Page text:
Ham and Eggs is or are?
Graham Broadley asks
Should it be: where is my fifty dollars or where are my fifty dollars. Most people would say is, would they be correct? Surely are would be more correct, being plural, right?
When the subject stands for a definable unit, such as money, measurement, time, organization and food combinations, the verb is indeed singular:
Recommended for you: « Taser or Tazer? Tazing or Tasering? »
Where is my fifty dollars?
Three months is not enough time to write such a long novel.
Ham and eggs is my favorite breakfast.
Improve your English: « Subscribe to our posts and exercises »
Subscribe to Receive our Articles and Exercises via Email
- You will improve your English in only 5 minutes per day, guaranteed!
- Subscribers get access to our exercise archives, writing courses, writing jobs and much more!
- You'll also get three bonus ebooks completely free!
12 Responses to “Ham and Eggs is or are?”
If they were talking about 50 x $1 coins though, where ARE my 50 dollars could be correct?
I’m vegetarian … saves a lot of bother, cos I just have the eggs 😉
However, I’d agree with those that see “Ham and eggs” as a breakfast dish & thus singular.
which is right? what is the time? or what time do you have?
Sorry, Shelley, but “ham and eggs” is a phrase acting together to constitute a single dish of food and thus takes the singular verb. I would say “Ham and eggs is my favorite breakfast dish”.
If we were thinking of them as items on our shopping list, on the other hand, ham and eggs would take a plural verb, as in “Ham and eggs are on my list”.
Ham and eggs are. The use of the conjunction makes it a unit, but the plural of eggs demands the use of are. If it the second noun were singular, then the verb would be singular as well.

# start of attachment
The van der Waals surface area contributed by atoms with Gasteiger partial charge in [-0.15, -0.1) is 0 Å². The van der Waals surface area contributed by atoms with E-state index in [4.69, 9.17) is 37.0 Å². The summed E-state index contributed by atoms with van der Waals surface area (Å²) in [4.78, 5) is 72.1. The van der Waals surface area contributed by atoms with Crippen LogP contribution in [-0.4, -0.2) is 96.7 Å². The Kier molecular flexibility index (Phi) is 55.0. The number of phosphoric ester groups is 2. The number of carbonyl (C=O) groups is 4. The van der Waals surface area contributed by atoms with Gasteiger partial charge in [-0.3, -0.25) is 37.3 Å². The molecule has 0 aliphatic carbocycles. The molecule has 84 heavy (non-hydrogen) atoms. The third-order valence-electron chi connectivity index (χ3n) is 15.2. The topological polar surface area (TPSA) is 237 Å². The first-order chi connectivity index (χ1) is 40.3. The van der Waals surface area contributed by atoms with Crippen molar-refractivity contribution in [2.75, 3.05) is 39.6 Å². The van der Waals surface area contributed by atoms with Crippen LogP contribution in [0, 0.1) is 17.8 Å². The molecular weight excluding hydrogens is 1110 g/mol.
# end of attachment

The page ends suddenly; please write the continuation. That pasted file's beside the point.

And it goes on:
First, I always keep a Beatles lyric in the back of my mind to help me decide about singular or plural verbs in this case:
Eight days a week
Is not enough to show I care.
Second, let’s change the order of Krishna’s headline around so that it reads “Auto industry sales decline/declines by 3.1%”. We can see now that “decline” is the better verb choice. In the original order the prepositional phrase “of the auto industry” deflects attention away from the obvious fact that “sales” is a plural noun and therefore requires a verb without final s.
Thanks for your suggestions Rajagopal, Emma and Brad. For now, I’ve decided to stick with ‘Sales of the auto industry declines by 3.1% in December quarter’ because ‘Sales’ here represents a numerical measurement, not the various transactions that the concept “sales” represents. Krishna
True story. My friends had breakfast in a diner here in Texas. The husband said ..”boy these grits are good”.His wife said …”No you say these grits is good” …finally the waitress came by and said…”ain’t them grits good”?
“Sales of the auto industry declines by 3.1% in December quarter”
I would have said,
Auto industry sales declined (or declines, if the December quarter hasn’t eneded, or been completed, yet) by 3.1% in the December quarter.
It is the sales, as a measurement or name of a concept, that declined, not any of the transactions that the concept “sales” represents.
Personally, I’d have the sales IN the auto industry declining … unless you were actually selling car factories …
The 1st is the right option. Sales is not really plural here. “Sale of the auto industry” doesnt mean the same as “Sales of the auto industry”. Do you see the difference? Since “sales” is singular, it would be the 1st option which uses “declines” – the verb form corresponding to singular noun.
Hi Maeve, This refers to your post, ‘Ham and eggs is or are’. I work for an economic research agency and have a question for you. Which of these statements is correct and why?
1. Sales of the auto industry declines by 3.1% in December quarter
2. Sales of the auto industry decline by 3.1% in December quarter